Designing Communications In Modernity and Beyond
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Level: Undergraduate, Graduate
Division: Parsons The New School for Design
School: School of Art and Design History and Theory
Department: Art and Design History
Course Number: PGHT 5641
Course Format: Lecture
Location: NYC campus
Permission Required: No
- Design History, Theory & Criticism
- Graphic Design
The invention, by fits and starts, of "graphic design" and its progeny are facets of a larger transformation of visuality. As the self-conscious "design" of the visual has become more pervasive, it has undergone a paradoxical change. On the one hand, it has become more instrumentalized, systematized, and distributed. On the other, visual artifacts are becoming ever-more fragmentary and abstract. In this course, students will trace the twisted, crossing paths through which the visual and the "informational" have fused into ways of probing the borderlands between the irrational and the rational. Key references will include optical devices, the formalist modernist movements, public cartography and international sign systems, early 'zine culture, and the "new" aesthetic(s). Coursework will center on two parallel investigations: textually based "readings" of images and imagistically based "readings" -- visions -- of texts. Projects will consist of a short series of explorations into the changing ways in which visual artifacts relate to their respective historical and cultural context. This course will be conducted as a hybrid seminar-studio. It is open to graduate students in Design Studies, Design and Technology, and Transdisciplinary Design, as well as advanced undergraduates with permission.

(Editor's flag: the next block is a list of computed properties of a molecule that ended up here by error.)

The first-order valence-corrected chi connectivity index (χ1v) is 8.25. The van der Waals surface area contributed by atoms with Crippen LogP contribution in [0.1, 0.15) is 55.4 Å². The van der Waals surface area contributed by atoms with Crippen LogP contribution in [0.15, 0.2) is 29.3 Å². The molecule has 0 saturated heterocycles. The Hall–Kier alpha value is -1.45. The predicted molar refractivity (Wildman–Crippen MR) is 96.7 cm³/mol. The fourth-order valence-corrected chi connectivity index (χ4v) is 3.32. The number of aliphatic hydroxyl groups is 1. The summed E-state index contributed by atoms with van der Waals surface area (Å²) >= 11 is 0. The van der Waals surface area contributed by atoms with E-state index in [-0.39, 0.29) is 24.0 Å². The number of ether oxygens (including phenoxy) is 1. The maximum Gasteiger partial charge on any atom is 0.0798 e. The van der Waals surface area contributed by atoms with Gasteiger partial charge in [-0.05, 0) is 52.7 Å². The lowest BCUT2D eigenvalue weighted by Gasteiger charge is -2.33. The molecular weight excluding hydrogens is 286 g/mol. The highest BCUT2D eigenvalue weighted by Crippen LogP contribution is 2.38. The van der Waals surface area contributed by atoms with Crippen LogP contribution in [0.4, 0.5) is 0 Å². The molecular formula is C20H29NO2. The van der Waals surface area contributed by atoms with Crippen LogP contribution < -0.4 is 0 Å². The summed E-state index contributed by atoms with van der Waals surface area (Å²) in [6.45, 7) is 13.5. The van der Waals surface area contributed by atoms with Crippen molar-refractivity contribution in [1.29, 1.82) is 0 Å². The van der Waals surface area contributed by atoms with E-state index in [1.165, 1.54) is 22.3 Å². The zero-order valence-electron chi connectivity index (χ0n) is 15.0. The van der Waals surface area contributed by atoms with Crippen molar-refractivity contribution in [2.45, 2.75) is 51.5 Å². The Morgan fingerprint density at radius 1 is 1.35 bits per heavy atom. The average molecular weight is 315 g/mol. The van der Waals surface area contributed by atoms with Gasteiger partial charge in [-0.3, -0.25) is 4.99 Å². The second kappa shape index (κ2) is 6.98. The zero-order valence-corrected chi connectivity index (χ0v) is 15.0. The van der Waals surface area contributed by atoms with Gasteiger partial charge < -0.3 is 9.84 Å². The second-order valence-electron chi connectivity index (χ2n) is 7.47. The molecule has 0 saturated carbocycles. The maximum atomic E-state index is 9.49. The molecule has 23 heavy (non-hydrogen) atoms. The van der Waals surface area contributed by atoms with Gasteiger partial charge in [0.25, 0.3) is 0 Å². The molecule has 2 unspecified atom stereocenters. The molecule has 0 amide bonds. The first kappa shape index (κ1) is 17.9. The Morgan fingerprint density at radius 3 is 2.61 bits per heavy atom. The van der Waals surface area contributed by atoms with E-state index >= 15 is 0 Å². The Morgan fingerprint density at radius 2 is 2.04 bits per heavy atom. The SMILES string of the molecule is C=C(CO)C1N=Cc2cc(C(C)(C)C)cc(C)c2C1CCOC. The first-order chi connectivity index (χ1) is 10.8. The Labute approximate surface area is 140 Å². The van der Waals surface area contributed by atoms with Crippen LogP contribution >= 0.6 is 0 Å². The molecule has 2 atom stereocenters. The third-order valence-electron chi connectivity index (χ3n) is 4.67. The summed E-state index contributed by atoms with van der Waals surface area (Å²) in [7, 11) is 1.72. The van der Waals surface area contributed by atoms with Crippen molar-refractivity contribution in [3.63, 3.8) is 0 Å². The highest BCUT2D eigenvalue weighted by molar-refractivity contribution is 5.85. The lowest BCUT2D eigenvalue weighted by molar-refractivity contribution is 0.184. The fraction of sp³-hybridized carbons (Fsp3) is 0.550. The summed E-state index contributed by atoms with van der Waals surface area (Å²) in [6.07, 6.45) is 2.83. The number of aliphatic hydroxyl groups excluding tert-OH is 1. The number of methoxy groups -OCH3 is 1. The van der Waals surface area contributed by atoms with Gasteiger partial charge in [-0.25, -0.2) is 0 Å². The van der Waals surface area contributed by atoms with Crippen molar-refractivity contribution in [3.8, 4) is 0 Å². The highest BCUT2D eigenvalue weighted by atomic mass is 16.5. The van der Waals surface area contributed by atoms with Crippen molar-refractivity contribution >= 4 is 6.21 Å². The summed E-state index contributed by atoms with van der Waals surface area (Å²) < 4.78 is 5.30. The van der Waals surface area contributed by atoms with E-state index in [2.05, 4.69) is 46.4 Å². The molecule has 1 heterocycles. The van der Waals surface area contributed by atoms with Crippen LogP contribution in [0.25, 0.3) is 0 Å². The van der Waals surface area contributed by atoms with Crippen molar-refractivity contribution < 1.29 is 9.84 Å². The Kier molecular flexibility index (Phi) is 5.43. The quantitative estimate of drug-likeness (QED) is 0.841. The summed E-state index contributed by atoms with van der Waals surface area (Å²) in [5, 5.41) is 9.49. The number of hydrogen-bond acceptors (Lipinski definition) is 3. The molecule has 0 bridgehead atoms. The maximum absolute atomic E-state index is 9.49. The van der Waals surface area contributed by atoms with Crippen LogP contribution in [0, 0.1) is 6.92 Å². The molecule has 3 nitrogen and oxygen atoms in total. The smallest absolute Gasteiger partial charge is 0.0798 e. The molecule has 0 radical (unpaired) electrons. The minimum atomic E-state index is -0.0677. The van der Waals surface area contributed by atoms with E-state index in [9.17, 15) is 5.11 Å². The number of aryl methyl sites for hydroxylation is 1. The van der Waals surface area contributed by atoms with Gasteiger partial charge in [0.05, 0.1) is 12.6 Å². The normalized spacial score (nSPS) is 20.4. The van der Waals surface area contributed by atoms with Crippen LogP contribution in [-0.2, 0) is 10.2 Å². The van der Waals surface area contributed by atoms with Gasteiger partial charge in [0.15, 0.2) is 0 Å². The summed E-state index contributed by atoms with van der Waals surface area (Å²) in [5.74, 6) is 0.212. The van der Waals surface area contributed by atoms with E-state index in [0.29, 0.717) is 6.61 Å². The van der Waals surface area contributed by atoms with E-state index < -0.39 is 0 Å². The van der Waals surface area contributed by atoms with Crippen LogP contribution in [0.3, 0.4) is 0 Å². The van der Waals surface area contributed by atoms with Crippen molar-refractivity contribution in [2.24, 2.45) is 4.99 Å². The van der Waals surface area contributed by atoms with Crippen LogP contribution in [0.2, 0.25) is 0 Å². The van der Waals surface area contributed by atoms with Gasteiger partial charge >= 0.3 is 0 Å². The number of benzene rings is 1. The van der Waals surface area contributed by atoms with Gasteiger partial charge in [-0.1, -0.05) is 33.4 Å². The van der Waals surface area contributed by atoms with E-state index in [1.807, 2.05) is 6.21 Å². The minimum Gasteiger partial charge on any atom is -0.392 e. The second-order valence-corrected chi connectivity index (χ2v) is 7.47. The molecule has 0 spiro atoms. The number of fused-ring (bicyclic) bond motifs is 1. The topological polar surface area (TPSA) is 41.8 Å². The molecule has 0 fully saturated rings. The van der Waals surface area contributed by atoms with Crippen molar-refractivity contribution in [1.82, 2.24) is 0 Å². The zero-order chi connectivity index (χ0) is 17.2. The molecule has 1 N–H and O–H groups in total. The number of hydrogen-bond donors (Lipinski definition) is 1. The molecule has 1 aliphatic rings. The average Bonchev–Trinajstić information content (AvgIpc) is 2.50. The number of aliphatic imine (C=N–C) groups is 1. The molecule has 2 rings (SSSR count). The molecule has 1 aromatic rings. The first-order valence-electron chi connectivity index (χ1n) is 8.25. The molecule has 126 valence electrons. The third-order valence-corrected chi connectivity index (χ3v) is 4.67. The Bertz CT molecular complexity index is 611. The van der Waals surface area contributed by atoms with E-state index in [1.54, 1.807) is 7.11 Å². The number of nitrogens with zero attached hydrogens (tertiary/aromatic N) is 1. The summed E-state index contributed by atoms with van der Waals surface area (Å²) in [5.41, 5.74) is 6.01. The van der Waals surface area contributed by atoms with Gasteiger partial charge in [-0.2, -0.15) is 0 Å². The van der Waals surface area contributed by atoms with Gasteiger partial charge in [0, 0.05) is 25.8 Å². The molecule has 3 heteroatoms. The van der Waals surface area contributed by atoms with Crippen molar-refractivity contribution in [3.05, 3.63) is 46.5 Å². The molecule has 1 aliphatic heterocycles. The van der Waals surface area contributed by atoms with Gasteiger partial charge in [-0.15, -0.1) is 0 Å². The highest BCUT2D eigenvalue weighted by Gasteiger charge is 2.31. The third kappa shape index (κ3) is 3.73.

Open to: All university graduate degree students
Open to Graduate students.